How does the coronavirus compare to the Spanish flu?
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The coronavirus crisis inevitably prompts comparisons with the last epidemic that shook the world: the Spanish flu. Although the Great War overshadowed it in the public consciousness, this outbreak killed at least 30 million people worldwide – with some estimates even putting the figure at 100 million from 1918 to 1919. But are the two epidemics really comparable?
“People are talking about the Spanish flu right now because at the time, it was shocking; the biggest health crisis the world had ever known in terms of how it affected the demographic balance,” noted Anne Rasmussen, a historian at the EHESS university in Paris. “Of course, there was the Black Death [which caused between 25 and 34 million deaths in Europe from 1347 to 1353], but the Spanish flu was on a much more global scale.”
“But at the same time, the Spanish flu and the coronavirus are not really comparable,” Rasmussen continued. “Things are completely different today. One has to be very careful to avoid using comparisons that create more fear than illumination.”
Although the two diseases are both respiratory infections with common symptoms such as a runny nose and fever, they belong to different families of viruses. “Pneumonia and pleurisy caused a lot of death in 1918; people were suffocated – they felt like they were drowning,” said Rasmussen. “With regard to the coronavirus, France’s director general for health Jérôme Salomon emphasised how different it is from the influenza virus; the clinical profile, the severity, the biological signs are all different.”
The coronavirus is also more threatening to very different age groups from those who were hit hardest by the Spanish flu. The former affects the elderly and those with pre-existing medical conditions most severely. By contrast, the latter was most deadly for young adults – a rare phenomenon that continues to intrigue epidemiologists.
“We’re still trying to explain it, especially seeing as we now have the decoded DNA of the 1918 virus,” Rasmussen said. “One factor that may help explain it is that the flu had already circulated over previous decades, particularly during the 1889 epidemic. People who were alive at that point could have found themselves to be partially immunised when the Spanish flu broke out three decades later.”
Another fundamental difference lies in the level of knowledge about the two diseases, Rasmussen said: “At the time of the Spanish flu, people didn’t know the influenza pathogen, and without this knowledge, it wasn’t possible for them to create a vaccine. They knew they were dealing with a flu and that it was contagious, but they weren’t able to see the viruses because they were too small. That subsequently became possible with the electron microscope.”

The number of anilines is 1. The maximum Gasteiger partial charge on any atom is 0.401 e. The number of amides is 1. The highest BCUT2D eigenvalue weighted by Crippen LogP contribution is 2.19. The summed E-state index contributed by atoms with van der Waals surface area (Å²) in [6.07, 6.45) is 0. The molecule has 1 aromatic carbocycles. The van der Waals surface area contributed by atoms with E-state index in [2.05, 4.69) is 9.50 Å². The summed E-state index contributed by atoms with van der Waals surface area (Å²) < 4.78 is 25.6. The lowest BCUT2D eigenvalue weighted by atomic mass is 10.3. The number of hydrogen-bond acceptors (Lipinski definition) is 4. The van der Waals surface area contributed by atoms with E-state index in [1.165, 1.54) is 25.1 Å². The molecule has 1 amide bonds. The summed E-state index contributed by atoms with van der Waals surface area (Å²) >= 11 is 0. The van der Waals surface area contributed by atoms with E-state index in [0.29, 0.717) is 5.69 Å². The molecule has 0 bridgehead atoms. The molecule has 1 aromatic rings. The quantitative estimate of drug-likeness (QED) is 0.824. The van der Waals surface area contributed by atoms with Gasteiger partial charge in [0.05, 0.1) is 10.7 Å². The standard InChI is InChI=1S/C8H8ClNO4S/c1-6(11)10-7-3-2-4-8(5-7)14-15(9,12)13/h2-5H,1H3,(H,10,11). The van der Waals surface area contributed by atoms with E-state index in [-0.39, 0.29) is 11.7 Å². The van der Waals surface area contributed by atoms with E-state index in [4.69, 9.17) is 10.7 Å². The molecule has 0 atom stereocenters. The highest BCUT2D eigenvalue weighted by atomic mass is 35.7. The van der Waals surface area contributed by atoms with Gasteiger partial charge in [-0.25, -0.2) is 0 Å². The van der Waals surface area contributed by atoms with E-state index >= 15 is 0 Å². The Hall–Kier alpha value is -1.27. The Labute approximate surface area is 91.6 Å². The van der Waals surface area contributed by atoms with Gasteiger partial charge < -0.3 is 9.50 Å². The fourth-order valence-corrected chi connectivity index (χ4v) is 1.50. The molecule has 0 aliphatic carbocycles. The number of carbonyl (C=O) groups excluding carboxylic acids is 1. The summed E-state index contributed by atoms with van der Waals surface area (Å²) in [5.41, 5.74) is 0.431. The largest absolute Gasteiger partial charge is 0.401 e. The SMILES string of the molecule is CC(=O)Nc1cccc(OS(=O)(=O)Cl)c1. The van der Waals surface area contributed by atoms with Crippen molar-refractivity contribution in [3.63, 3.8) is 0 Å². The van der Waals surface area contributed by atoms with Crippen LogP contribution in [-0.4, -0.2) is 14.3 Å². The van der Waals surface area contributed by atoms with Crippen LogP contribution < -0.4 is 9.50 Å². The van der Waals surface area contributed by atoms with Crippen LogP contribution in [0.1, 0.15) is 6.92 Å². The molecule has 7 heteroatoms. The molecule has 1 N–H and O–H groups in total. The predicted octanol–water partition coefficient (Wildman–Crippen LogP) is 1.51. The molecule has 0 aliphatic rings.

Scientists did not isolate the particular virus strain that causes influenza in humans until 1933. Of course, scientific knowledge is much more advanced today. “We decrypted the RNA of the coronavirus within a few days, whereas for HIV/AIDS it took a few years,” Rasmussen said.
‘Let’s not create more fear’
The Spanish flu killed more people in 24 weeks than HIV/AIDS killed in 24 years, hitting countries ravaged by the Great War as it accelerated to become an epidemic. It acquired its name not because it originated in Spain – there is not enough epistemological data to definitively pinpoint its place of origin – but because the Spanish media were relatively free to report it in a neutral country, unencumbered by the censorship present in combatant nations.
The disease spread like wildfire in overcrowded army camps and hospitals, then spread to the rest of the world after raging through Europe. Patients did not benefit from modern resuscitation techniques or the antibiotics necessary to treat the complications the disease caused.
There was a divergent range of responses to the epidemic. In France, where the Spanish flu killed 240,000 people, there were bans on some gatherings and some public places were closed – but nothing like the current coronavirus lockdown. The focus was on the war effort.
“They were going through the final stages of the war, with decisive moments in a series of offensives and counter-offensives,” Rasmussen said. “You couldn’t stop people moving around because that would have hindered military operations.”
Despite the terrifying scale of the Spanish flu, it was not until 1948 that the World Health Organization was founded to co-ordinate the prevention and detection of disease outbreaks on a global scale. There were several outbreaks in the ensuing decades: the 1957 Singapore flu, the Hong Kong flu in 1968 and H1N1 in 2009.
“We learned a lot of lessons from each of these epidemics, with a much more efficient monitoring system – and we’re even better prepared today,” Rasmussen said. “Let’s not create more fear; the current state of affairs already provokes enough anxiety. It’s a different world now from the one that saw the Spanish flu. Things are done on a different scale now, with much more research and a much more efficient approach to dealing with diseases. There are great reasons for hope.”
This article was adapted from the original in French.
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